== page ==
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Oregon man who offered ICE agent $4,000 to deport wife faces prison time, court rules

U.S. Immigration and Customs Enforcement agents gather before serving an employment audit notice at a 7-Eleven convenience store, in Los Angeles in 2018. An Oregon man who offered to pay an ICE agent up to $4,000 to deport his estranged wife and her son to El Salvador will serve four months in prison, a judge ruled on Monday.
U.S. Immigration and Customs Enforcement agents gather before serving an employment audit notice at a 7-Eleven convenience store, in Los Angeles in 2018. An Oregon man who offered to pay an ICE agent up to $4,000 to deport his estranged wife and her son to El Salvador will serve four months in prison, a judge ruled on Monday. The Associated Press file

When a federal ICE agent from Oregon pulled over on a drive to Washington to ask a man why he was following him, he got a surprising answer, a U.S. Attorney’s Office reported.

Antonio Oswaldo Burgos, 48, told the Portland-based immigration agent that he’d pay $3,000 to have his estranged wife and her son deported to El Salvador, The Columbian reported.

Burgos and his wife were in the process of divorcing, when he first approached the agent in May 2018, KPTV reported. The agent reported the offer to ICE.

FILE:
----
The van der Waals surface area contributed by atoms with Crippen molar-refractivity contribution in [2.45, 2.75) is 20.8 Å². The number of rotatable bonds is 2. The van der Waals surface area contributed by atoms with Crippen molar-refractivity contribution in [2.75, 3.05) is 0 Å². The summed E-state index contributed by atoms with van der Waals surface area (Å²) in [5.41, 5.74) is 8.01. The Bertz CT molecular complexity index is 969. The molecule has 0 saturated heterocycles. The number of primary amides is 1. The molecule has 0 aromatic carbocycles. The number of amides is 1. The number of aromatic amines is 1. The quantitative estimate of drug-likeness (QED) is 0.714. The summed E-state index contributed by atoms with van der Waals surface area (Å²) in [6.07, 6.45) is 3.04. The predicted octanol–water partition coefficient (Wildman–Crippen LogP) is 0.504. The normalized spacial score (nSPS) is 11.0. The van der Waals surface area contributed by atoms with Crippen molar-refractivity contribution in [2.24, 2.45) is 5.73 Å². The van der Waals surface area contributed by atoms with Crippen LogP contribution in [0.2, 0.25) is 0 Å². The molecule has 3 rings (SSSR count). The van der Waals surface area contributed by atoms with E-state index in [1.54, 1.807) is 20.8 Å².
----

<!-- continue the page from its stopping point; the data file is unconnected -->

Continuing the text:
Burgos contacted the agent three more times, eventually boosting his offer to $4,000 and making a $2,000 down payment, KOIN reported. He also wanted the woman’s child from a previous relationship deported, prosecutors say.

Authorities arrested Burgos in late June at another meeting set to deliver the rest of the money, The Oregonian reported. He pleaded guilty to bribery of a public official in November.

A judge Monday sentenced Burgos to four months in prison on the charge, KPTV reported.

“This is a nation that respects and upholds its laws and Constitution, not the conceit of angry men,” wrote the U.S. Attorney’s Office in a sentencing memo, The Oregonian reported.

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Don Sweeney has been a newspaper reporter and editor in California for more than 25 years. He has been a real-time reporter based at The Sacramento Bee since 2016.
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